What to Do If You Fall Out of Love With Your Spouse

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While feelings of infatuation is generally what draws people together — well, initially at least — a secret to long term love is to know the signs when one or both partners experience the test of true love once the “high” is over. This doesn’t necessarily spell doom and gloom for your marriage. Just when you think you’re bound for eternal suffering, worry not, because it may actually be the beginning of a more steady, stable, and grounded marriage if you’re willing to put in the work required!

It’s time to get realistic. When I say work required, I mean to put in the effort. Research suggests that an infatuation can last anywhere from six months up to two years… and what follows is a chance to develop the love of a lifetime. Knowing this fact alone can help you understand what you’re going through and how it’s supposed to be.

The intensity of those feelings cannot remain the same all throughout your marriage.  Life always has its ups and downs — and marriage is not an exception to this. Thoughts of divorce or separation or going out to find someone new to connect with may have crossed your mind, understand that this is normal. But then again, this doesn’t necessarily spell all doom and gloom for your marriage.

Re-evaluation of Your Own Feelings

If you fall out of love with your spouse and think all hope is lost, you may want to take a look at various areas in your life which more likely have contributed to this. It’s also very healthy to examine your own values and re-evaluate your wants and needs. If you wonder if you’ve married the right person, try to see if you’ve displayed the characteristics and traits you expect to see in your spouse. Have you become the person you want your spouse to be? A marriage can’t work if one person is doing all the demands while the other feels like their personal slave.

Realistically see if you’re looking for is achievable. Do you expect to get an all-time high or get the same butterflies you get when you first started dating? or for your marriage to be as harmonious as before? As mentioned earlier, it is close to impossible for the brain to maintain the same level of intense feelings over time, consistently. This is why the infatuation phase, like all good things, always come to an end.

Examine Your Marriage

No marriage, or any relationship for that matter, can grow or survive without putting in the necessary effort. True, it may be easy to overlook this fact when the relationship is still at its early phases where your partner can do nothing wrong in your eyes, but over time, the harsh reality of life and love is bound to take over.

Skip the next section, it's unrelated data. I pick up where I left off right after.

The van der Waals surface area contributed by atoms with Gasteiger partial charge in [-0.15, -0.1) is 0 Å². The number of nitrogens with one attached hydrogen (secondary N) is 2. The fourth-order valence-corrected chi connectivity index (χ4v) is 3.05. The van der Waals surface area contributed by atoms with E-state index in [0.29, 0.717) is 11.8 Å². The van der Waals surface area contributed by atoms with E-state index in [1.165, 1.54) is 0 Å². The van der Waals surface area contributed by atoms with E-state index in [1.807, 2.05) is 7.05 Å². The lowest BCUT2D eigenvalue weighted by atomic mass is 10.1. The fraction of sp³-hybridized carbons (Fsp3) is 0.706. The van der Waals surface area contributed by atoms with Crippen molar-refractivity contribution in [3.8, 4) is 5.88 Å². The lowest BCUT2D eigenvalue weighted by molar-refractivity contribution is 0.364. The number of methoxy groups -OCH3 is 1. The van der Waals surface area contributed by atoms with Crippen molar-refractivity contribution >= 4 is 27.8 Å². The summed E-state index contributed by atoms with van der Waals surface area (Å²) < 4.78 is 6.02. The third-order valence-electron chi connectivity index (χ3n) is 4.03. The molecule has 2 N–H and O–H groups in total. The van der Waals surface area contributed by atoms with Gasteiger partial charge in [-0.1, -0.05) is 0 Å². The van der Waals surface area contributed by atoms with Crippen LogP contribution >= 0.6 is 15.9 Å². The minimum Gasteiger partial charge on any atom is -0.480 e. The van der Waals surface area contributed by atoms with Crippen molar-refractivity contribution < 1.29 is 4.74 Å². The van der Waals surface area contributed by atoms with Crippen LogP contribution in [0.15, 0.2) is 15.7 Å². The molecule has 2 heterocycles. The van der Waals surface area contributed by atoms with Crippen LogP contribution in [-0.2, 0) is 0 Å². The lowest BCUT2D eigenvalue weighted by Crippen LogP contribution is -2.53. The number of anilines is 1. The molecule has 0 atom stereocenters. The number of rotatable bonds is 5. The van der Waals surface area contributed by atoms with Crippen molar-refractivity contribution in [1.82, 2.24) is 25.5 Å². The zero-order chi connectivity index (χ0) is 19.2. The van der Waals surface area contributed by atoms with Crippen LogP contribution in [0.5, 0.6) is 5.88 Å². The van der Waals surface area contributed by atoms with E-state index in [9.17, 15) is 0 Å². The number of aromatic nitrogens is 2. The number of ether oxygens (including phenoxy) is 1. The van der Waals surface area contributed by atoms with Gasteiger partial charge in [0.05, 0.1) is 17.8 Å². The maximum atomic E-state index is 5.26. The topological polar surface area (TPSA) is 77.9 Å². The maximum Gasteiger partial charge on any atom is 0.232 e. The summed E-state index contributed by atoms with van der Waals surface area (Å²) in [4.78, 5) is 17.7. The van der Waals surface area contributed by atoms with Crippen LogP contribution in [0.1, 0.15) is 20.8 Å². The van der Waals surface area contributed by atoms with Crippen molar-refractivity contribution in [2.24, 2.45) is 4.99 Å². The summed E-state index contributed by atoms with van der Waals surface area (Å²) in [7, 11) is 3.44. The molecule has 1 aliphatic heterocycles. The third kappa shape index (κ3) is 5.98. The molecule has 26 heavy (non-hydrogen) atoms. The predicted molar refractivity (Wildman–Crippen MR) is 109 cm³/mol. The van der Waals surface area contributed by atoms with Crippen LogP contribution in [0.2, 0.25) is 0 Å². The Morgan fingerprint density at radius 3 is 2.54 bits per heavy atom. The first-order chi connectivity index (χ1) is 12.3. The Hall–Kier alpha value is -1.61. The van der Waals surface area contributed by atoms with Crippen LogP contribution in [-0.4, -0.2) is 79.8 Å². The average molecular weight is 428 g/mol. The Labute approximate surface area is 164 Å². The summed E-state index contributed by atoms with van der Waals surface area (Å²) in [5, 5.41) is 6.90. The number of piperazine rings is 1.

Marriage-Saving Tips:

couple-731890_6401. Have more (amazing) sex — having sex activates a certain region in your brain related to  long term love. This activation in the posterior hippocampus is linked to cravings of food and hunger…so technically, making sex a priority helps your marriage. It’s time to romp up your moves in the bedroom!

2. Create new goals in your marriage — studies suggests that love is a goal-oriented behavior. Spouses who are driven to achieve a certain goal naturally stays together to achieve that goal, together.

3. Quality time — something that’s often overlooked especially when kids take up your time,  setting aside alone time with your spouse is crucial to the longevity of your marriage. Hire a babysitter for “date night” every once in a while.

4. Listen to your spouse — it can be really tempting to make your point across and standing by your opinion. It is an admirable trait to stand by your principles, but oftentimes, people struggle to state their options so much that they often discount their partner’s input in the matter. While it’s not a good idea to be a pushover, it’s equally a bad idea to be pushing your ideas down your partner’s throat all the time. Balance is key.

5. Fight fair — An absence of fighting doesn’t equate to a good marriage. Disagreements are bound to happen otherwise, this may suggest that one of you is being a pushover (refer to #4). Some people just get nasty during these fights that often the recipient of this anger will tend to feel  victimised or being treated unfairly. If you’re the guilty party, make sure to be gentle with your spouse and not make mountains out of molehills.

Love and marriage are life’s greatest gifts, so treasure it, protect it, and nurture it with the attention it needs to thrive… and reap its rewards for a lifetime.Facebooktwitterredditpinterestlinkedinmail

About the Author:

Annie has spent eight years in helping people recover their marriages. She specializes in one-on-one coaching but also does couples therapy from time to time. She is also a devoted mother of three kids & a loving wife to her husband, Craig, and has been happily married for 15 years.
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